Benchmarking the IT department
Whatever the reason for benchmarking the IT department, the process can play a vital role in maintaining a company?s competitiveness. Nicholas King looks at one firm which is using benchmarking to keep its outsourcing deal commercially focused and another which is using it as part of its drive to build a leaner enterprise. Not only are they finding out the strengths and weaknesses of their present systems, they?re discovering how to set the pace for their peers.IT benchmarking grew out of comparisons of mainframe performance in an attempt to establish a computer system?s value for money. It is now also used to measure costs of distributed computing and application development. It is increasingly being seen as a basis for improving parts of the business on which IT has an impact; benchmarking is leaving the data centre and becoming a management tool.
The approach is to compare your performance against other companies on the issues that really matter to your business ? days to delivery, accounts opened, orders taken, customer service ? whatever the key drivers of your business are. The special feature of benchmarking is that you are not just trying to improve, you are trying to achieve an improvement related to best practice, in your own sector or perhaps on a global scale. That?s what gives benchmarking its power and potentially revolutionary impact.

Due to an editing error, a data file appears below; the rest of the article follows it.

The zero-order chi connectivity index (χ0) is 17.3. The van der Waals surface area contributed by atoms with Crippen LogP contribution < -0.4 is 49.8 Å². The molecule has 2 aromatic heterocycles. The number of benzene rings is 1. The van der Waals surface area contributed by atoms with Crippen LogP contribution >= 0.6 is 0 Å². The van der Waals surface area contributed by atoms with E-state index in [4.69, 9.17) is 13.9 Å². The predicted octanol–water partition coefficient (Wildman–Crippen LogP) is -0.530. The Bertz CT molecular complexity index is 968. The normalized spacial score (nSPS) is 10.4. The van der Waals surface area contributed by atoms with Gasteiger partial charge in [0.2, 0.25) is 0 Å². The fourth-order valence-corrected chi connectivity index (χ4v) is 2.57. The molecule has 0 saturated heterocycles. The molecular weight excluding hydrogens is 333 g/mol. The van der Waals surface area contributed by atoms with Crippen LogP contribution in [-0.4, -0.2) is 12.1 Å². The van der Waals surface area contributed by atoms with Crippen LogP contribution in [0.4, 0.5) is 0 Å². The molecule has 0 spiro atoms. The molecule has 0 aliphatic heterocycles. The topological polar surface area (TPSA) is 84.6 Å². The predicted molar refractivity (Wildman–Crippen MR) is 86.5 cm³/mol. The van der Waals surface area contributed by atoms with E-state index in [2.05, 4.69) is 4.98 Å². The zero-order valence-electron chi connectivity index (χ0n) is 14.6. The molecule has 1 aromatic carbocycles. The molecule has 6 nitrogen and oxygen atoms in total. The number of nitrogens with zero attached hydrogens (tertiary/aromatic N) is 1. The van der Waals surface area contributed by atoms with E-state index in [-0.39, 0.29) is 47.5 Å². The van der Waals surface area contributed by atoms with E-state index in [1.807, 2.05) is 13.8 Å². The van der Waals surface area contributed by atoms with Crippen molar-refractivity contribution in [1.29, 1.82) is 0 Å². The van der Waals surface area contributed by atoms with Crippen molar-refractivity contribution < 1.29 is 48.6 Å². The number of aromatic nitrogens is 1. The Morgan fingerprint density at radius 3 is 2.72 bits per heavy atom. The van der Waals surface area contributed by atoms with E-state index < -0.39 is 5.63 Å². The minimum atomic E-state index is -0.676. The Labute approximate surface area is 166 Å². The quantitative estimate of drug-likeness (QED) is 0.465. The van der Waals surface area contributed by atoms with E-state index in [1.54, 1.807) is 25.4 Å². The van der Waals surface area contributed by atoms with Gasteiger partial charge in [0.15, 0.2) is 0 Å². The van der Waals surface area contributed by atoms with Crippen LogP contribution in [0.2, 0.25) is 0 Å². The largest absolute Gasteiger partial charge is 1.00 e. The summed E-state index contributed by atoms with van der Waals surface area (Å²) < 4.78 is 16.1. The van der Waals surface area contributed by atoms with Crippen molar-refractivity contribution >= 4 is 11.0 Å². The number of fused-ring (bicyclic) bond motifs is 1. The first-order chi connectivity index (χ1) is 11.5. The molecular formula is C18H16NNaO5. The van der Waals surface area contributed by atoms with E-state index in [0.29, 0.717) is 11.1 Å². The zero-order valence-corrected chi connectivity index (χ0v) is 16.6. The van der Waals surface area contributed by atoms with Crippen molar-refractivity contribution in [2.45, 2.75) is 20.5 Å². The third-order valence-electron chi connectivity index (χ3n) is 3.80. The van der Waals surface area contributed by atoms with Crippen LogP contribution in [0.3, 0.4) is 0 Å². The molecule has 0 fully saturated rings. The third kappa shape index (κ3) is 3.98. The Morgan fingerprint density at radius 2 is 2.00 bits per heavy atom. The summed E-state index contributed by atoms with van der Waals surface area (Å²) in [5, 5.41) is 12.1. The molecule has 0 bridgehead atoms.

The benefits can be huge. Traditional benchmarking studies have revealed variations of up to 300 per cent in the IT costs of companies with similar operations. If there?s one message from these studies it?s this: when it comes to value for money you don?t get what you deserve, you don?t even get what your corporate muscle might entitle you to, you get what you negotiate!
And the secret to good negotiation is information ? knowing what your peers are spending on IT systems gives you a good idea of what your IT people should be aiming at and what deals your IT suppliers should be able to offer when pushed to the line.